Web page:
PA 88-345

In 1988, PA 88-345 made all investigatory grand jury findings available to the public unless the grand jury specifically stops disclosure. Findings could include portions of the record that the grand jury incorporated. Other parts of the record remained secret unless the panel found that its release was in the public interest. The act prohibited the panel from releasing portions of the record containing criminal allegations about a person when the grand jury did not find probable cause that the person committed a crime, but allowed that person to request disclosure.

The act allowed the chief state's attorney or the state's attorney who requested the investigation to ask the grand jury not to disclose all or part of the findings. Such a request stopped disclosure. The investigatory grand jury had to hold a hearing within 15 calendar days of the filing of the motion and render its decision within five days of the end of the hearing. It had to deny the motion unless it found a substantial

probability that one of the following interests would be harmed and there were no reasonable alternatives to nondisclosure:

1. a person's right to a fair trial,

2. prevention of a potential defendant's flight,

3. prevention of inducing perjury or tampering with a witness, or

4. protection of lives and reputations of innocent people.

The act required the three-judge panel that ordered a grand jury investigation to submit a summary of the scope of the investigation to the chief court administrator. It made this summary public unless a majority of the panel ordered it sealed to protect someone's safety, protect the investigation, or comply with other law prohibiting disclosure.

HISTORY OF CONNECTICUT'S INDICTING GRAND JURY

Before November 1982, Connecticut's constitution required a grand jury indictment as a prerequisite to the prosecution of anyone charged with a crime punishable by death or life imprisonment. This right to a grand jury determination of probable cause had its origin in our early statutory and common law and became part of our constitutional rights when the first state constitution was adopted in 1818 (Nahum & Schatz, “The Grand Jury in Connecticut,” 5 Conn. B.J. 111-21 (1931)). Although originally conceived as a shielding device to protect individuals from unfounded prosecutions, the grand jury system came to be widely criticized for its secret operation and its ex parte nature (“Connecticut Grand Juries: The Case for Reform,” 54 Conn. B.J. 8, 9-16 (1980)).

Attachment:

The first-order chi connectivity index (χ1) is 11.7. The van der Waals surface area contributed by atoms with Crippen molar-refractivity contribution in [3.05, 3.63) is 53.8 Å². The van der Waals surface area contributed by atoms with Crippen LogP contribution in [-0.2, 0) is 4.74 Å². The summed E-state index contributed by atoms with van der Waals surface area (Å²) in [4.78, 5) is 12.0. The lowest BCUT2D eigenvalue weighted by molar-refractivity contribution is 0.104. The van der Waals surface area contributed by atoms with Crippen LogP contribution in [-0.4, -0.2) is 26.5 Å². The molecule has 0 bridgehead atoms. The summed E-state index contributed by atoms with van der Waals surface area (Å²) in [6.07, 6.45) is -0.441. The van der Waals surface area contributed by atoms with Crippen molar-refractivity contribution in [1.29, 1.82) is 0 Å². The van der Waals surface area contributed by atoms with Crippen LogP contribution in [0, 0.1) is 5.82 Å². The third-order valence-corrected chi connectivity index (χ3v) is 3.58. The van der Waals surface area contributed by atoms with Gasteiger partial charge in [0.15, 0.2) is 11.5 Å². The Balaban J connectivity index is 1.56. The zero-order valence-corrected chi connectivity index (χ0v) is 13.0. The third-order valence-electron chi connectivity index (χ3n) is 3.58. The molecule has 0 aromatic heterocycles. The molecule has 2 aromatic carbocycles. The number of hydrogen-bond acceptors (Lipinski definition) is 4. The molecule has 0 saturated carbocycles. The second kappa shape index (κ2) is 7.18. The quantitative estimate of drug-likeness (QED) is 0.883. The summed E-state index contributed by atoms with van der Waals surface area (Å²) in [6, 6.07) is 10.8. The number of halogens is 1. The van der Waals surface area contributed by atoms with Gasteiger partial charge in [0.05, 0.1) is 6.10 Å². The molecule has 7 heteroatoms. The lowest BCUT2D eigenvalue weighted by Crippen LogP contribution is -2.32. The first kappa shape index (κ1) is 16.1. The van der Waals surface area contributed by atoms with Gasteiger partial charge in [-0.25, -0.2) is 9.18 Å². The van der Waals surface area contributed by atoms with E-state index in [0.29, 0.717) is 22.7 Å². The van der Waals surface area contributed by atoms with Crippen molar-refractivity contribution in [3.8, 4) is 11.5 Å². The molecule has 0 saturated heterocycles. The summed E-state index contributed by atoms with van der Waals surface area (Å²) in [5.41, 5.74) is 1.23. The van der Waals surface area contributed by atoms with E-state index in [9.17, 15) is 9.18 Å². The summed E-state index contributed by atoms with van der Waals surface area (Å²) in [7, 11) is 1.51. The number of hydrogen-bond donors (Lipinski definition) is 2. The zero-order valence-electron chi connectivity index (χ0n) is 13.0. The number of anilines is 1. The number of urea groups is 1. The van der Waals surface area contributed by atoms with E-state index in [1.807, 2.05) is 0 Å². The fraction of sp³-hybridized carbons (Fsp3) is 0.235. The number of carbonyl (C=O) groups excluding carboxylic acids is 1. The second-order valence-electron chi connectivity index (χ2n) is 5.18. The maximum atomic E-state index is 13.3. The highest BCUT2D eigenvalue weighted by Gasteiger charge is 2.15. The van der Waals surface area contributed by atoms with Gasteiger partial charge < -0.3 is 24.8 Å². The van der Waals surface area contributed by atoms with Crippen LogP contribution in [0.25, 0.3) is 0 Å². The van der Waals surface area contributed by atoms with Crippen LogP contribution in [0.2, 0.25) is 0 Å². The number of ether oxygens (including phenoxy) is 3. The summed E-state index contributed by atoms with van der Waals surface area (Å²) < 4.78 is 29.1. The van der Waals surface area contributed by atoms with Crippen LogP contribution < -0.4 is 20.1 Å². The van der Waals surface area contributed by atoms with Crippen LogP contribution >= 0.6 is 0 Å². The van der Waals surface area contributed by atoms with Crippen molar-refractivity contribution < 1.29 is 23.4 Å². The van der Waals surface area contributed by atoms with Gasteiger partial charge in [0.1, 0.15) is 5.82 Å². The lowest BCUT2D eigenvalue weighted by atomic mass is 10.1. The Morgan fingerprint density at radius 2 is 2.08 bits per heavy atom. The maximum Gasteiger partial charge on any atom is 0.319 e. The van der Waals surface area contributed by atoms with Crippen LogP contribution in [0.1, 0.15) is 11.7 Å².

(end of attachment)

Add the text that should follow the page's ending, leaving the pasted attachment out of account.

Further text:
In Connecticut, an accused was permitted to attend the grand jury session and to question witnesses. However, he was not permitted to present evidence in his own behalf or to be represented by counsel. In addition, in order to preserve the secrecy of grand jury proceedings, the law carefully limited the use of the transcript of the session.

The statutory shield to the grand jury transcript meant that a person against whom an indictment had been returned was effectively precluded from obtaining court review of the evidentiary basis of the indictment. Under CGS 54-45a(b), the grand jury “may not be used as evidence in any proceeding against the accused except for the purpose of impeaching a witness, attacking the credibility of a witness or proving inconsistent statements of a witness.” Such transcript may also be used as evidence in a prosecution for perjury committed by a witness while giving such testimony.

To try to correct these problems with the grand jury system and to provide more protections to an accused charged with a serious crime, the legislature in 1981 proposed a constitutional amendment to abolish the grand jury indictment system in Connecticut and to replace it with an open and adversarial probable cause hearing (Substitute House Joint Resolution No. 36 (1981)). The voters approved this proposed amendment on November 2, 1982. The secretary of the state certified it on November 24, 1982, as Amendment Seventeen to the Connecticut Constitution (State v. Sanabria, 192 Conn. 671 (1984)).

In 1983, PA 83-210 limited the statutory requirement of a grand jury indictment for crimes punishable by death or life imprisonment to make it applicable only to people charged with such crimes before May 26, 1983. It imposed the probable cause hearing requirement for people charged after May 25, 1983 (CGS 54-46 and 54-46a (1983)).